What is Cardiac Rehabilitation?
Cardiac rehabilitation is a programme of exercise and/or lifestyle sessions offered to cardiac patients after they’ve had a cardiac event. It is designed to help patients get back on their feet – both physically and mentally – after a cardiac event or procedure. It can involve gym sessions or other tailored exercise, dietary advice, education, and/or emotional support.
Benefits and Importance
Cardiac rehabilitation can help patients and their family/carers understand how a cardiac event or procedure might affect you and how best to manage your health. It can help you make changes to your lifestyle to improve your health and help keep your heart healthy. It gives you a chance to talk to specialised nurses, and other patients who have had events, so you can share experiences and learn from each other. Recognition of your condition and rehab is an ongoing lifestyle choice that you will be encouraged to decide upon once you have completed the programme, therefore it is of vital importance to include your family to support you at every stage in your recovery, enabling inclusive and ongoing beneficial changes that they too will enjoy.
How to find and access a programme
Someone from the rehabilitation team will usually come and see you while you’re in hospital, and tell you about what rehabilitation programme is available after you are discharged. If you haven’t had any information about it, you can use the cardiac rehab register on this website to find your nearest programme, using a postcode search function, and you can ask your GP to refer you to a programme.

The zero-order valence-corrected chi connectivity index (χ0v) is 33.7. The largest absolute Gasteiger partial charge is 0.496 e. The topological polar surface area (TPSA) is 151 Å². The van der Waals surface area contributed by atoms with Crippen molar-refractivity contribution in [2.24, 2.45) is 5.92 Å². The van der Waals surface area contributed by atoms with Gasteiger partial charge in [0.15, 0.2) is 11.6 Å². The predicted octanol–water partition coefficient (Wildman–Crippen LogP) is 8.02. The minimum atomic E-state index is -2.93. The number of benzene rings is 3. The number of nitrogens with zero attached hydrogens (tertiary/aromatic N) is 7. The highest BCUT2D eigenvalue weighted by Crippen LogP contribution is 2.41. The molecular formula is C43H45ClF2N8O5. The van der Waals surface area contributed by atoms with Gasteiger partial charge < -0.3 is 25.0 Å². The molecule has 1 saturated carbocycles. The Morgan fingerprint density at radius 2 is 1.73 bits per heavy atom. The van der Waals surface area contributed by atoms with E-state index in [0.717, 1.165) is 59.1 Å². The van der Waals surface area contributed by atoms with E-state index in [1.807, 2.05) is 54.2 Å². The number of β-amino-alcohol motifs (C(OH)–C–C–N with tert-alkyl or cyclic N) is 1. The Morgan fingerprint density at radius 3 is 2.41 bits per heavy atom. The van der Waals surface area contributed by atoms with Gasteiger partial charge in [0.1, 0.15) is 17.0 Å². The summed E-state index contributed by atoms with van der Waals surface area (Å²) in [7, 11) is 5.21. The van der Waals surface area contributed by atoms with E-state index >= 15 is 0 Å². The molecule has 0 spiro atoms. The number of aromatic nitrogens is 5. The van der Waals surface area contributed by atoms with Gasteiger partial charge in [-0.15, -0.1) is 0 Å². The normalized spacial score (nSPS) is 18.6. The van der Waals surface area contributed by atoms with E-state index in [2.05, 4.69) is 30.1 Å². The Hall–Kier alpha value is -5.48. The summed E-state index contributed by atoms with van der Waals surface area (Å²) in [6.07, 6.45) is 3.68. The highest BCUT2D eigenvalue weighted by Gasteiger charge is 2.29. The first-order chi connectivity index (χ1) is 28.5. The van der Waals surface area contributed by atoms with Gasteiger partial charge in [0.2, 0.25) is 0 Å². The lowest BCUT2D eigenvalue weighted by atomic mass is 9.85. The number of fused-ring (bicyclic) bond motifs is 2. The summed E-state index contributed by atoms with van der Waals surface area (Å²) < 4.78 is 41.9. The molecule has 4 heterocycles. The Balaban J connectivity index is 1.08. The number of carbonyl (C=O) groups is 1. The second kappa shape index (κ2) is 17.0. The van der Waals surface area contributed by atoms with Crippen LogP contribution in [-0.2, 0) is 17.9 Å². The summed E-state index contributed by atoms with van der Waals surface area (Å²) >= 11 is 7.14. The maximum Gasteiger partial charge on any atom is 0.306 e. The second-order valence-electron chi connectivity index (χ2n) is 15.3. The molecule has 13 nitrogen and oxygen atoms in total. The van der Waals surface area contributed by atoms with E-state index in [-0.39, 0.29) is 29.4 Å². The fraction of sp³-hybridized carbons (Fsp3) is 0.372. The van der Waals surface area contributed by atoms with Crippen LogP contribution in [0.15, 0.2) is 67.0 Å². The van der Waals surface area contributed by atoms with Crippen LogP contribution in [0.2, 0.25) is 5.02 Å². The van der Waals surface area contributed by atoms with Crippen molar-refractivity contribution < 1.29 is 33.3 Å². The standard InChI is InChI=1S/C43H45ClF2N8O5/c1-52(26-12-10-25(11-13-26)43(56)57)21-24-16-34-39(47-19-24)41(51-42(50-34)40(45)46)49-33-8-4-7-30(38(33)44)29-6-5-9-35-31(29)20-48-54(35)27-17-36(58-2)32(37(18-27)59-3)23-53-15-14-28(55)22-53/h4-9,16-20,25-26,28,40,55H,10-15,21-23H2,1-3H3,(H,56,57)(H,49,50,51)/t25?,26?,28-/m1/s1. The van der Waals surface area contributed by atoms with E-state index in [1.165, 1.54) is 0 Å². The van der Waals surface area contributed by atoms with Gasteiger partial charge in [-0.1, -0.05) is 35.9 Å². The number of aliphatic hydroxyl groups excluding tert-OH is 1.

What conditions are treated?
If you’ve had a heart attack (MI / Myocardial Infarction), a coronary angioplasty (PCI / Stent), or heart surgery you should be offered cardiac rehabilitation. You may also be eligible if you have angina or heart failure, or if you’ve had an ICD. Different programmes may offer rehab to different patient populations – the individual programme entries on the register should outline who they offer rehabilitation to.
Is there disabled access / provision
Ideally programmes should offer tailored rehabilitation for different groups of patients, including those who are unable to attend a standard gym programme, but this may depend on the facilities and staffing the programme has available.
Each cardiac rehabilitation programme listed on the register has its own ‘page’ to outline details of the rehab they offer. When you search using the register, and click on the programme nearest to you, it will bring up a box that looks like this:
If you click on ‘Website’ this will bring up a page that should give such details as:
- About the Programme – eg. days, times, venues
- What to expect when you come
- How long it takes
- Other General Information eg. What to wear, and what to bring with you.
BHF Cardiac Rehab Resources
National Audit of Cardiac Rehabilitation: Patient consent and confidentiality (Patrick Doherty - BACPR 2015)